James Alexander Martin, 1860 - 1939

by Brian Stevenson
last updated February, 2015

James A. Martin was an amateur microscope slide-maker, mounting between approximately 1890 into the early 1900s. Very few published records have been identified with regards to Martin’s microscopy activities. We do know from a report from another microscopy society that, in 1894, he was the Secretary of the Guildford Natural History and Microscopical Society. That report further stated that on the night of January 24 of that year, Martin presented a talk on, “Wonders of the insect world, as revealed by the microscope…Illustrated, with the aid of the Oxy-Hydrogen Light, by 140 original Photo-micrographs and Drawings. The lecturer introduced his subject by explaining that most of the slides which he was about to exhibit had been taken by himself, direct from the natural objects, by means of the microscope”. Thus, Martin was reasonably competent with entomology, photography and sketching, as well as slide-making.

Three different addresses are given on Martin’s labels (Figure 1), and can be dated through comparisons with census and other records. Martin lived in Guildford, Surrey between the mid-1870s and approximately 1910. Judging from his occupations, as described in census records, James probably could not have afforded custom-printed slide labels until 1890 or so. Those records give further refinement to dating Martin’s slides: he lived at Church Road, Guildford in 1891, which is an address printed on some slides, but had moved to Woodbridge Road, Guildford by 1901. Slides with labels that state only “Guildford” may date from after the move from Church Road. By 1910, Martin was living at Stamford House, Knaphill (Knapp Hill) in Woking, Surrey, but moved to another location in Knaphill by 1913.


Figure 1. Examples of microscope slides prepared by James A. Martin.

 

James Alexander Martin was born in Ewhurst, Surrey, England in 1860, and baptised in the parish church that May 30th. He was the fourth child, and only son, of James and Jane Martin. The following year’s census indicates that the father had a good-sized farm, cultivating 126 acres and employed 8 men. Some crisis appears to have hit the family, as the 1871 census records the father as being an “agricultural laborer” (i.e. farm hand), working in Merrow, Surrey. James Sr. died in 1878, at the age of 59.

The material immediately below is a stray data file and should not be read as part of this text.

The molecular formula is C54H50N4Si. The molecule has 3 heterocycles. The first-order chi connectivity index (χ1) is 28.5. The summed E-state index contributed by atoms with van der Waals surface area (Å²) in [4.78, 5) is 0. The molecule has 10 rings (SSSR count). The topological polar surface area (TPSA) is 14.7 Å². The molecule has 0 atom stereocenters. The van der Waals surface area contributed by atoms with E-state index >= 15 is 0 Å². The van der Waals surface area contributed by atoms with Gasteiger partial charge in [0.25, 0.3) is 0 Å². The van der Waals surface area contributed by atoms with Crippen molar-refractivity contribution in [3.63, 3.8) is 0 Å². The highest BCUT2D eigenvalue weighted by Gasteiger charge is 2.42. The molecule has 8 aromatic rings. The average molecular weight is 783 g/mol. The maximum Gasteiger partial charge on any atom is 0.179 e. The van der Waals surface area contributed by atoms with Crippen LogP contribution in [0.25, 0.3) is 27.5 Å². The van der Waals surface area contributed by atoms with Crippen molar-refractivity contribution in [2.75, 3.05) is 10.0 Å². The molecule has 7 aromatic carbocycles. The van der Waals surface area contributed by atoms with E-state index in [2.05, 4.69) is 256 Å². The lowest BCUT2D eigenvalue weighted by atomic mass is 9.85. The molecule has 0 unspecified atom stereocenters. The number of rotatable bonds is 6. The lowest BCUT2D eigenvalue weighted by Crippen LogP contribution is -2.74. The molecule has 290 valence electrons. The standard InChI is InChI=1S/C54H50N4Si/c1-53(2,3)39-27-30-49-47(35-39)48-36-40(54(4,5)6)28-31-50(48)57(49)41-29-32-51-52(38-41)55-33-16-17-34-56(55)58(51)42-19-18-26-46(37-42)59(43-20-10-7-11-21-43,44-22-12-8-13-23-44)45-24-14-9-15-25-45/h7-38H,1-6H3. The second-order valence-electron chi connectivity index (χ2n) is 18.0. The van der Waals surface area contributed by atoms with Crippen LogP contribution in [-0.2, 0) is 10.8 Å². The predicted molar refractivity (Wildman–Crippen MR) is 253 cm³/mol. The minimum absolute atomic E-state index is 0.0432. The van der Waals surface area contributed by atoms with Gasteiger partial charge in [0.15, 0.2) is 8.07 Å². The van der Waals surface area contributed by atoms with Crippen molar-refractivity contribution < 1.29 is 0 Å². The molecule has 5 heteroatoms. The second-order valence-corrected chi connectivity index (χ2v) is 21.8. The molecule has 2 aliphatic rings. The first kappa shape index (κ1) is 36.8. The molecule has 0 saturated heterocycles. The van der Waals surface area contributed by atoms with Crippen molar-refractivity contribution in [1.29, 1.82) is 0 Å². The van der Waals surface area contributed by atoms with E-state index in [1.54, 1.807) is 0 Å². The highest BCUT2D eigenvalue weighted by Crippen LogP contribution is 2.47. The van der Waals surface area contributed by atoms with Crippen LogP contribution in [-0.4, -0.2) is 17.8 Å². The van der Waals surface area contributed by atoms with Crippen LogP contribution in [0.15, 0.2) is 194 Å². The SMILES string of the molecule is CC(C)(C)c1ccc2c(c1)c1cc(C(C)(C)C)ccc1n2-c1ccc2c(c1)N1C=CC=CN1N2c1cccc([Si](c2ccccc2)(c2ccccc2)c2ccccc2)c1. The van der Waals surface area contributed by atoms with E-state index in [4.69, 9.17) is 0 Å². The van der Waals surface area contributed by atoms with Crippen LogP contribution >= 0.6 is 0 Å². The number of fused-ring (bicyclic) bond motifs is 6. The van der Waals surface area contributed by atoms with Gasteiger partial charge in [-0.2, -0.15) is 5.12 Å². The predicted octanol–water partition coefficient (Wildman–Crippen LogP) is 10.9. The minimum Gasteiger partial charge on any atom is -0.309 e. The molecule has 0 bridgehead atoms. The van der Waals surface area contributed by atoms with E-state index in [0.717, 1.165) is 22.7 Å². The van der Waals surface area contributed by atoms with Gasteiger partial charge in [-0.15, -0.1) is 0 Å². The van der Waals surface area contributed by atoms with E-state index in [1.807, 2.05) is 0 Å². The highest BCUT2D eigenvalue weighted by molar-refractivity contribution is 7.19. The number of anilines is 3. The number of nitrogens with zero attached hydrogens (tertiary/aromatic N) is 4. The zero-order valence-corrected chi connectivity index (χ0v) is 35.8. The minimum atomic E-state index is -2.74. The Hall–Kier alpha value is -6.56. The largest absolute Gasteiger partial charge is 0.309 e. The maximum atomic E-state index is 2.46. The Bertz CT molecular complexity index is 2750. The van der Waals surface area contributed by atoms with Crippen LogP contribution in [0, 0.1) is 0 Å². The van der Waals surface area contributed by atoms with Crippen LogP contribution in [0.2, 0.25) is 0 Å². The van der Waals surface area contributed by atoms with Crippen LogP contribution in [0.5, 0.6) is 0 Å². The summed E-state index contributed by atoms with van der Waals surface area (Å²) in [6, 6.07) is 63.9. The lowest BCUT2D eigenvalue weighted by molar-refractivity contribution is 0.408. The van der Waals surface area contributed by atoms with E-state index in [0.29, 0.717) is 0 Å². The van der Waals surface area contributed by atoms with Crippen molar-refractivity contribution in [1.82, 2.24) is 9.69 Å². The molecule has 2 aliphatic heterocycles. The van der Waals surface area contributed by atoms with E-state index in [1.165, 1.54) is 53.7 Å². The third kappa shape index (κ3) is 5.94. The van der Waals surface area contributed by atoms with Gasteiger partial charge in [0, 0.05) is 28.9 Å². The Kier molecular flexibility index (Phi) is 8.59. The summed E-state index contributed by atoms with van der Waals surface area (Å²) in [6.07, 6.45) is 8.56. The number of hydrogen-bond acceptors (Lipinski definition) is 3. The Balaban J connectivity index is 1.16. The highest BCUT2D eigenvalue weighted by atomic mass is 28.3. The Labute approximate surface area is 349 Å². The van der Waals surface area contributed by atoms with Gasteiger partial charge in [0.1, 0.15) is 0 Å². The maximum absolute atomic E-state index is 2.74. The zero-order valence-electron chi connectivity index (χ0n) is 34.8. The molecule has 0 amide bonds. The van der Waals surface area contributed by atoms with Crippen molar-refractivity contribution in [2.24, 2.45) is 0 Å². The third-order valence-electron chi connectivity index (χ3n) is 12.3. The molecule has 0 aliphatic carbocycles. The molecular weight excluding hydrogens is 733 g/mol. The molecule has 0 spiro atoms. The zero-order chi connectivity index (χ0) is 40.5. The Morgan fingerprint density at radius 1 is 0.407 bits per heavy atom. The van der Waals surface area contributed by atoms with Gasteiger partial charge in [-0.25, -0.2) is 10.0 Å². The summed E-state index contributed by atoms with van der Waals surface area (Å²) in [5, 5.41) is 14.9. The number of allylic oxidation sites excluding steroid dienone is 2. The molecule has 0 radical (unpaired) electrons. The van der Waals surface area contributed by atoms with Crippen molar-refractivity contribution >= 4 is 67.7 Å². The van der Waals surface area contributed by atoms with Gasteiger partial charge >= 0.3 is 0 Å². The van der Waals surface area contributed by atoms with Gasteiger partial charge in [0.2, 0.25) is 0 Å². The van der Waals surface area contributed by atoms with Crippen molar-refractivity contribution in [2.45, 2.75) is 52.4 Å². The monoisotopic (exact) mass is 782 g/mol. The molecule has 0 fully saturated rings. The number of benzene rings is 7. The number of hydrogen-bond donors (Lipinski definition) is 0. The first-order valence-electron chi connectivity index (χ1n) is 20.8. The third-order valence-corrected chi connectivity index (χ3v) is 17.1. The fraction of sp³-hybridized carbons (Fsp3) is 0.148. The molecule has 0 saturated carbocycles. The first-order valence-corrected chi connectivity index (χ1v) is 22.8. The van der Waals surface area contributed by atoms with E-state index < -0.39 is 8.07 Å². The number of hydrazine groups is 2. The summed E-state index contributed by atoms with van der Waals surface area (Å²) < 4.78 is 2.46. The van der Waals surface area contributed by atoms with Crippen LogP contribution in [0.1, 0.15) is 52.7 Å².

The 1881 census shows James Jr. living with his mother in Guildford, Surrey. He was then employed as a “grocer’s shopman”. It is likely that he learned bookkeeping as part of that job, for future censuses all record Martin as being an accountant.

James married Alice Young in Guildford, in the summer of 1886. They had seven children together. The Martin household does not appear to have been overly comfortable – there are no records of them having domestic servants. Alice was recorded by the 1891 census as working as a music teacher, despite having three small children.

The 1891 census also places the Martin’s home at Church Road. This corresponds to an address seen on some Martin slides (see Bracegirdle). However, the 1901 census reports that the Martins had moved in the intervening years, to Rutland House, Woodbridge Road, Guildford.

The 1910 Transactions of the South-Eastern Union of Scientific Societies records the address of member J.A. Martin as Knaphill, Woking. The 1911 census provides the more precise address of Stamford House, Knaphill. This address is found on the most frequently seen Martin slides (Fig. 1). The Martins do not appear to have remained at that home for long, since a 1913 directory of Surrey reports them as living at Tapsell Hurst, High Street, Woking. I am not aware of slide labels with that address, suggesting that either Martin ceased to make slides around that time, or used non-personalized labels. He appears to have remained at that location until his death in 1939.

 

Acknowledgements

Many thanks to Steve Gill for assistance with tracking down historical records.

 

Resources

Bracegirdle, Brian (1998) Microscopical Mounts and Mounters, Quekett Microscopical Club, London

England census, birth, marriage, death and electoral register records, accessed through ancestry.co.uk

Kelly’ Directory of Surrey (1913) Private residents: Martin James Alexander. Tapsell hurst, High street, Knaphill, Woking, page 617

A record of lectures and addresses delivered before the Haslemere Microscope and Natural History Society (1894) Description of Wonders of the insect world, as revealed by the microscope, presented by James A. Martin on January 24, 1894

Transactions of the South-Eastern Union of Scientific Societies (1910) Members and Associates: Martin, J.A. Knaphill, Woking, page 92